Traffic fines from abroad
If you receive a traffic fine from abroad we advise you to pay it, otherwise you can expect further sanctions, such as an entry in the crime alert database, a ban on entering the country from which you have received the fine, or an increased penalty charge. If you revisit the country from which you have received a fine but not payed up, your car may even be confiscated. Or you may be subject to imprisonment.
Foreign authorities sometimes appoint private companies to recover fines imposed on public land. These are considered as private legal debts and may be collected by Swiss debt-collection agencies.
If you doubt the authenticity of a fine from abroad, contact the foreign police service responsible or, depending on the sender address, the appropriate local authority or company that has issued the fine.
The measures on non-payment of a fine vary from country to country. Below you can find information regarding measures by Switzerland’s neighbouring countries and the Netherlands
Switzerland and France have signed an agreement on certain aspects of traffic legislation, such as parking and speeding offences. On request, both countries provide mutual assistance in enforcing fines. That means the Swiss authorities can enforce the payment of fines issued by the French authorities to Swiss motorists, and vice versa. Electronic data is exchanged between the two countries via EUCARIS (European Car and Driving Licence Information System).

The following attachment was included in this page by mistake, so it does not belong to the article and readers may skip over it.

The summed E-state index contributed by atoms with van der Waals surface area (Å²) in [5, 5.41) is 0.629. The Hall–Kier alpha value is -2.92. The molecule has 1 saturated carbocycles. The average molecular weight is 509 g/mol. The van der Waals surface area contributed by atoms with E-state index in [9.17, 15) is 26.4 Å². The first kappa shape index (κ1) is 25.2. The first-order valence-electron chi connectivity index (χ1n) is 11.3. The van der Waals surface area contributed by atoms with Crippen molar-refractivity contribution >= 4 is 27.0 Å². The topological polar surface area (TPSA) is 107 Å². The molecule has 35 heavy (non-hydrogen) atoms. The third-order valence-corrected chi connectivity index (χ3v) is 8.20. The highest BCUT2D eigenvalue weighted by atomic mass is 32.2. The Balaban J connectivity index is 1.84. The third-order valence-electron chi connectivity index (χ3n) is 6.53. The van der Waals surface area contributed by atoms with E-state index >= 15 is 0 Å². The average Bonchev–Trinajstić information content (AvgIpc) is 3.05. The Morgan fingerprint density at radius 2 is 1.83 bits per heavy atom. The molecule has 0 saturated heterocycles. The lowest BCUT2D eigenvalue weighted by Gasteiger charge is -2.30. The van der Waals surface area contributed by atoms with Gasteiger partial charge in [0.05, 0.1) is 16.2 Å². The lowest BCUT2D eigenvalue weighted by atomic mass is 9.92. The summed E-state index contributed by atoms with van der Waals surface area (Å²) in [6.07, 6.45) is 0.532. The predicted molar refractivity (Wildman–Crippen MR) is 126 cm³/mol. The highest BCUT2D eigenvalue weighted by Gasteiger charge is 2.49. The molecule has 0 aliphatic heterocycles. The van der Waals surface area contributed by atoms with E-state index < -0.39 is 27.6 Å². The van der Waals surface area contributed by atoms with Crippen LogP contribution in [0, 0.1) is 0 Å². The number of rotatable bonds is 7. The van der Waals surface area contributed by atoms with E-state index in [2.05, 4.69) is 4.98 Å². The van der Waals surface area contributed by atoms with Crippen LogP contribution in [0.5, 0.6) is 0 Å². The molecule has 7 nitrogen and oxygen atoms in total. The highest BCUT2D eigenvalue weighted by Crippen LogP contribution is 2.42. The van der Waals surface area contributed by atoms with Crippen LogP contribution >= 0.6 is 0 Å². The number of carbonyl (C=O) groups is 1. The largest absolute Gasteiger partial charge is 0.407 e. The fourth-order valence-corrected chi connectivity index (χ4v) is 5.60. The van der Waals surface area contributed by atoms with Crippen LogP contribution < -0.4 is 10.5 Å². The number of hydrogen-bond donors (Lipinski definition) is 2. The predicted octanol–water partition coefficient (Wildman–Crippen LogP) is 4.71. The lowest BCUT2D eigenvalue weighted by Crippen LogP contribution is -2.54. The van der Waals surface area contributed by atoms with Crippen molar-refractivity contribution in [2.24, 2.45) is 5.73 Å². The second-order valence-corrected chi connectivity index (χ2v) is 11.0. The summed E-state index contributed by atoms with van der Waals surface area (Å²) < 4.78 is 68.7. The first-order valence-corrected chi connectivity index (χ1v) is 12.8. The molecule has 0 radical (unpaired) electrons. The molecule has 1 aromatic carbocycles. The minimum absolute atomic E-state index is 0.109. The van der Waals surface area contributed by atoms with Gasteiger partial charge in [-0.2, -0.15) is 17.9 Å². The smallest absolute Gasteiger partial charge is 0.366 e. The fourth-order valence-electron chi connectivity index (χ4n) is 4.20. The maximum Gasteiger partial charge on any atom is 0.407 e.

Switzerland and Germany have signed a police cooperation agreement that includes provisions on traffic legislation. Both countries exchange data on vehicles and vehicle owners on request, regardless of how high the fine is.
There is no agreement between Switzerland and Italy regulating traffic fines. Some Italian communes, for example Milan or Florence, have outsourced debt collection to private companies. Fines from Italy should be paid within the deadline because Italy imposes high reminder fees. Appeals must be made in writing and in Italian.
E.M.O. European Municipality Outsourcing
Austria/Principality of Liechtenstein
The current trilateral agreement does not regulate cooperation on fines. However, a new agreement will come into force in the second half of 2017 that will provide for the future exchange of vehicle and vehicle owner information on request.
Both countries can impose direct fines for traffic offences; the appropriate cantonal police service and the Dienst Wegverkeer (RDW) in Zoetermeer exchange vehicle owner information on request. Fines from the Dutch authorities should be paid on time because reminder fees for overdue fines are high and offenders can end up on the wanted list.
Foreign motorists who do not pay their Swiss fine and whose fine has subsequently been converted to a prison sentence are registered in the police alert database RIPOL for a period of up to three years.
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